Repeating previous mistakes or the beginning of a new era?

Since his arrival, Farhad Moshiri has been determined to elevate the club to new heights. He has spent almost half a billion pounds on transfers at an average of £110 million per summer. His two director of footballs have lasted two years each so far, with their second season spending proving questionable.

Despite the mid-season arrival of Carlo Ancelotti, last season was Everton’s worst league finish since 2004. Their points tally was level with the Sam Allardyce team who finished 8th in 2018 in arguably the club’s most toxic season.

It is clear that a lack of planning and direction has caught up with the Blues. The squad is a mish-mash of players from 5 different managers, with Ancelotti still yet to make his mark on the first team. A gargantuan task lies ahead for the Italian to clear out and rebuild the squad – one that will take more than a single summer.

The early signs indicate that this covid-affected window will be even more of a waiting game than usual. Fans’ patience will be tested more than ever across the league, not just at a transitioning Everton. Frustrated blues need look no further than Anfield or Old Trafford, where the countries two biggest clubs are struggling to justify free-handed pre-season spending.

Everton are of course in a totally different predicament. The need for immediate results is desperate, exacerbated by the team’s dire showing at the end of the campaign. Which is why it may not come as a surprise to see Ancelotti going all in for some familiar names.

Allan and James Rodriguez are class players, there is no doubt about it. Seasoned professionals with Champions League and international experience, they are set to breathe new life into a turgid midfield desperately in need of a shake-up. However, Everton’s current squad already has about 15 full internationals. At least nine current first team players also have experience of Champions League football. Yet Everton are further from the top 4 now than they have been for over a decade.

Looking back

If we take a look at the recruitment window by window we can analyse what went well and what didn’t – with the added benefit of hindsight of course. Steve Walsh’s first window saw a 50:50 ratio of success. Bolasie and Williams were signed for a combined fee of approx. £40mil. They were ‘Premier League proven’ options, aged 27 and 31 respectively, who failed to deliver beyond a season. Gana Gueye (25) and Dominic Calvert-Lewin (19) also came in for a combined £8mil. The pair, relatively unknown at the time, proved to be Steve Walsh’s best signings.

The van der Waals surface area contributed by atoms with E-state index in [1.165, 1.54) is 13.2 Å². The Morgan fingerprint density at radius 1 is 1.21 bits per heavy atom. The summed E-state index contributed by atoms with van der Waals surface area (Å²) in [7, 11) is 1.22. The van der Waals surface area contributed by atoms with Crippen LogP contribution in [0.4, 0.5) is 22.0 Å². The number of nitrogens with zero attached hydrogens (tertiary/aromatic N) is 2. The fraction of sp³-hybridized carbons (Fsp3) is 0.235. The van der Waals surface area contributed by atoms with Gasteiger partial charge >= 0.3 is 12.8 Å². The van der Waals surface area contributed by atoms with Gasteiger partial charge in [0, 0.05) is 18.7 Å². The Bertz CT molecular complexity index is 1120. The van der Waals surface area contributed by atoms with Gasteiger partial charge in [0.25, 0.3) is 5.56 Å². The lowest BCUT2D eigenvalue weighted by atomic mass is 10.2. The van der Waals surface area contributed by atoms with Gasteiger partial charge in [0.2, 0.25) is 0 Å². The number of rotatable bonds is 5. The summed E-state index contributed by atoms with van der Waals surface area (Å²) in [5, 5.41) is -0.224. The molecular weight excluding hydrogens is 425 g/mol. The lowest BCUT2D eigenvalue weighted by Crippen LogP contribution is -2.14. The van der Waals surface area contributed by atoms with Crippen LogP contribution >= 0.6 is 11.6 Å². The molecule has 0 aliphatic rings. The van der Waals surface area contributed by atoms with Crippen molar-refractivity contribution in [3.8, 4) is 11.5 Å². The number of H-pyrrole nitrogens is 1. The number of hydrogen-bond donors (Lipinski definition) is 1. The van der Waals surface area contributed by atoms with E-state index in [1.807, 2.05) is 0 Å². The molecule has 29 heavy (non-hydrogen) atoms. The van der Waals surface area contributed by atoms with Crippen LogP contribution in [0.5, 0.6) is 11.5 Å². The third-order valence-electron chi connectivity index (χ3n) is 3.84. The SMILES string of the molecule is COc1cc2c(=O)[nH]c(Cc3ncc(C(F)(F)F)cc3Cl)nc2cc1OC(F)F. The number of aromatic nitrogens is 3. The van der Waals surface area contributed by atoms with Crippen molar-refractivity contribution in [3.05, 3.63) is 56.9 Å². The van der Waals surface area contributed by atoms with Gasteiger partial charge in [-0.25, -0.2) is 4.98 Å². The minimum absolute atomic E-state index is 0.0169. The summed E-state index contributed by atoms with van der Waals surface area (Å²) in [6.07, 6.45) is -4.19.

The following season was a splurge by comparison. Almost £200mil was spent on 10 players – it is no secret that the majority did not turn out to be a success. Sigurdsson (28) at £45million has proven to be a particularly controversial signing, polarising opinion even when performing at his rare best. Wayne Rooney (31) and Theo Walcott (28) provided short term improvement in what was the club’s worst season for over a decade.

Marcel Brands’ arrival was a welcome shake up, refocusing the club towards a more sustainable model. Brands, coming off the back of an impressive 13 years at PSV and AZ Alkmaar, went for a totally different profile of player. He identified younger talent, many of whom had been frozen out at bigger clubs. Richarlison (21), Mina (23), Zouma (23), Digne (24), Gomes (25) and Bernard (25) came in transforming the old guard – it was the youngest group of recruits since Moshiri took over.

Last season’s window was a mishmash of youth and experience. The young signings have all yet to live up to their price tag for a number of reasons, whether due to injury in Gbamin’s case or settling into a new league for young Moise Kean. The older signings, Delph and Sidibe, did not shown enough to suggest their futures lie at the club.

Looking forward

It is true that there is not a clear correlation between age and success. Some signings have worked and some haven’t regardless of age demographic. What is clear is the differing consequences of their respective success or failure. If a player is bought at a certain age, there is a limit to the benefit of their acquisition. Every expenditure presents an element of risk. If you are looking to attain a sustainable level of success over a long period, you must do whatever you can to negate those risks and give yourself the best possible chance of stable longevity.

A case in point can be seen in Moise Kean. The 20 year old striker, who was signed for approx. £25mil, has scored just 2 goals in his first season. If Everton chose to move him on they could recoup most of if not all of the fee they paid due to his age and potential. Cenk Tosun by contrast, almost 10 years Kean’s senior, has proven he can score goals at this level, however Tosun’s chances of leaving for even a fraction of his initial feel are slim (albeit partly due to injury).